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Mathematical Problems in Engineering
Volume 2015, Article ID 259890, 16 pages
http://dx.doi.org/10.1155/2015/259890
Research Article

Energy-Based Spectrum Sensing under Nonreconstruction Framework

1Department of Communication Engineering, Harbin Institute of Technology, Harbin 150080, China
2School of Computer and Information Engineering, Harbin University of Commerce, Harbin 150028, China

Received 10 April 2015; Revised 28 July 2015; Accepted 3 August 2015

Academic Editor: Chaudry Masood Khalique

Copyright © 2015 Yulong Gao and Yanping Chen. This is an open access article distributed under the Creative Commons Attribution License, which permits unrestricted use, distribution, and reproduction in any medium, provided the original work is properly cited.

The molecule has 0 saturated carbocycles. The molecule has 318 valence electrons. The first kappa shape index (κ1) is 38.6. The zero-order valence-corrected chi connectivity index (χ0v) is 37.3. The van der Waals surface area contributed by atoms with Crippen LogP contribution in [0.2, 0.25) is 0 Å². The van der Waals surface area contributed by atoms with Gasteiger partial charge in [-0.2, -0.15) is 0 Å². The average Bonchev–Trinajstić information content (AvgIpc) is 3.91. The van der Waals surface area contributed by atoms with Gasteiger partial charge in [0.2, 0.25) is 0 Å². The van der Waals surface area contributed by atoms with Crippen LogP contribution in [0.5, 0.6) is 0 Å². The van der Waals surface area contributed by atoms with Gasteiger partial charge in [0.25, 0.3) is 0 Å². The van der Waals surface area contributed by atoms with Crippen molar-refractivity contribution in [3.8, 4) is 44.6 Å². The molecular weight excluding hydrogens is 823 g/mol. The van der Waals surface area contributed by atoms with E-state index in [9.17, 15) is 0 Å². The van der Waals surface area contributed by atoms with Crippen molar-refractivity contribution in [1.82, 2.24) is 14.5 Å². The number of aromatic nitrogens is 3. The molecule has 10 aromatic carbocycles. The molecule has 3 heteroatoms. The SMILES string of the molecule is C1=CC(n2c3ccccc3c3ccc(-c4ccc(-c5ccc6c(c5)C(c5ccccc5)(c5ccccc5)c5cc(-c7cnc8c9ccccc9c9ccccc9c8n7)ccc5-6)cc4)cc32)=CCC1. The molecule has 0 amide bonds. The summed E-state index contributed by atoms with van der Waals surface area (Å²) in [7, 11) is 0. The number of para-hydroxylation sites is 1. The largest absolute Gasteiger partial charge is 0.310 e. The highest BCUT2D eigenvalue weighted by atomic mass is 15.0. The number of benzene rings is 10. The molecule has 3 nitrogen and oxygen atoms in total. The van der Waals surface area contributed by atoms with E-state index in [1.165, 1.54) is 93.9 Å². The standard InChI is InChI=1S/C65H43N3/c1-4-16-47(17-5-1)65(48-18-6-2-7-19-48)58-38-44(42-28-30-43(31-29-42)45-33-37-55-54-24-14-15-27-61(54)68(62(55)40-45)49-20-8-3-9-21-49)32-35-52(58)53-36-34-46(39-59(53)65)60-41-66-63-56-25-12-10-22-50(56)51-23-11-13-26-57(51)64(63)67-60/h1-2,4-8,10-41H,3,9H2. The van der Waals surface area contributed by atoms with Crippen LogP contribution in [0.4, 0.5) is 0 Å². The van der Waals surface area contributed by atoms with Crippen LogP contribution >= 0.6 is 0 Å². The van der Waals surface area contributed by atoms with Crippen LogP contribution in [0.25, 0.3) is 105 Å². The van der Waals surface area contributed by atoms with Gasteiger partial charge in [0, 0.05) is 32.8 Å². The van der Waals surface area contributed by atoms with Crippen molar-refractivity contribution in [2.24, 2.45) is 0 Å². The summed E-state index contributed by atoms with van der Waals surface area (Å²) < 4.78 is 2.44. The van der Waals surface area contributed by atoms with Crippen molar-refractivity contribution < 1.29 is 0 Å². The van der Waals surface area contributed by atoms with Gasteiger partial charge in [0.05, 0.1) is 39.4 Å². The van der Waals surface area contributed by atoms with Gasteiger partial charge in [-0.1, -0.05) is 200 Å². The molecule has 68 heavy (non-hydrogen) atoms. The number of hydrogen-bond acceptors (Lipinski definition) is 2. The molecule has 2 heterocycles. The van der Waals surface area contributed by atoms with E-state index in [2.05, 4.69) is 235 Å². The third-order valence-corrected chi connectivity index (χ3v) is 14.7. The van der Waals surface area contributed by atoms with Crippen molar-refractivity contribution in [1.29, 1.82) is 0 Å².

Abstract

To reduce the computational complexity and rest on less prior knowledge, energy-based spectrum sensing under nonreconstruction framework is studied. Compressed measurements are adopted directly to eliminate the effect of reconstruction error and high computational complexity caused by reconstruction algorithm of compressive sensing. Firstly, we summarize the conventional energy-based spectrum sensing methods. Next, the major effort is placed on obtaining the statistical characteristics of compressed measurements and its corresponding squared form, such as mean, variance, and the probability density function. And then, energy-based spectrum sensing under nonreconstruction framework is addressed and its performance is evaluated theoretically and experimentally. Simulations for the different parameters are performed to verify the performance of the presented algorithm. The theoretical analysis and simulation results reveal that the performance drops slightly less than that of conventional energy-normalization method and reconstruction-based spectrum sensing algorithm, but its computational complexity decreases remarkably, which is the first thing one should think about for practical applications. Accordingly, the presented method is reasonable and effective for fast detection in most cognitive scenarios.